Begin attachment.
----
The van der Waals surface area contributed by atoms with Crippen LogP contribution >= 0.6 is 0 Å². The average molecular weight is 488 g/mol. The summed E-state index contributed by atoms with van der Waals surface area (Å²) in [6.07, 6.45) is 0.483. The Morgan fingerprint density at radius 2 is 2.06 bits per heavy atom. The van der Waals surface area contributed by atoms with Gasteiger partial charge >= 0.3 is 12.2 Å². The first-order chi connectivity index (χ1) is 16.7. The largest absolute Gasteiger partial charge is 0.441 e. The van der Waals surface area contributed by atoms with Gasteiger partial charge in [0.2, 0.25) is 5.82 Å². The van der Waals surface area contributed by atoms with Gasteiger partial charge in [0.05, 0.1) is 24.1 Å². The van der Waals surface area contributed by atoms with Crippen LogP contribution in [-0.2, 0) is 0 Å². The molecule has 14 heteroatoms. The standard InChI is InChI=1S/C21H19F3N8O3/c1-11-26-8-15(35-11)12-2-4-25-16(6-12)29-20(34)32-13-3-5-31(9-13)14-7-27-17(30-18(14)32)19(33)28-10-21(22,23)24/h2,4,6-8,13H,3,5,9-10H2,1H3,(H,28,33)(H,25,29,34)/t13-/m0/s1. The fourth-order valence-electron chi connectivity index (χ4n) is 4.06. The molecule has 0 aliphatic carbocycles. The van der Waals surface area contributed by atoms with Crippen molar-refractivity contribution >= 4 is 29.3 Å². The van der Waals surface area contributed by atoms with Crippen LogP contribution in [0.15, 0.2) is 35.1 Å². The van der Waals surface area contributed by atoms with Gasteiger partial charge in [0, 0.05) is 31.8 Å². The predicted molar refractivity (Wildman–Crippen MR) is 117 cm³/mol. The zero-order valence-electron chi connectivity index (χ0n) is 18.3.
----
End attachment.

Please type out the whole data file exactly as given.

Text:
The van der Waals surface area contributed by atoms with Crippen LogP contribution >= 0.6 is 0 Å². The average molecular weight is 488 g/mol. The summed E-state index contributed by atoms with van der Waals surface area (Å²) in [6.07, 6.45) is 0.483. The Morgan fingerprint density at radius 2 is 2.06 bits per heavy atom. The van der Waals surface area contributed by atoms with Gasteiger partial charge >= 0.3 is 12.2 Å². The first-order chi connectivity index (χ1) is 16.7. The largest absolute Gasteiger partial charge is 0.441 e. The van der Waals surface area contributed by atoms with Gasteiger partial charge in [0.2, 0.25) is 5.82 Å². The van der Waals surface area contributed by atoms with Gasteiger partial charge in [0.05, 0.1) is 24.1 Å². The van der Waals surface area contributed by atoms with Crippen LogP contribution in [-0.2, 0) is 0 Å². The molecule has 14 heteroatoms. The standard InChI is InChI=1S/C21H19F3N8O3/c1-11-26-8-15(35-11)12-2-4-25-16(6-12)29-20(34)32-13-3-5-31(9-13)14-7-27-17(30-18(14)32)19(33)28-10-21(22,23)24/h2,4,6-8,13H,3,5,9-10H2,1H3,(H,28,33)(H,25,29,34)/t13-/m0/s1. The fourth-order valence-electron chi connectivity index (χ4n) is 4.06. The molecule has 0 aliphatic carbocycles. The van der Waals surface area contributed by atoms with Crippen molar-refractivity contribution >= 4 is 29.3 Å². The van der Waals surface area contributed by atoms with Crippen LogP contribution in [0.15, 0.2) is 35.1 Å². The van der Waals surface area contributed by atoms with Gasteiger partial charge in [0, 0.05) is 31.8 Å². The predicted molar refractivity (Wildman–Crippen MR) is 117 cm³/mol. The zero-order valence-electron chi connectivity index (χ0n) is 18.3.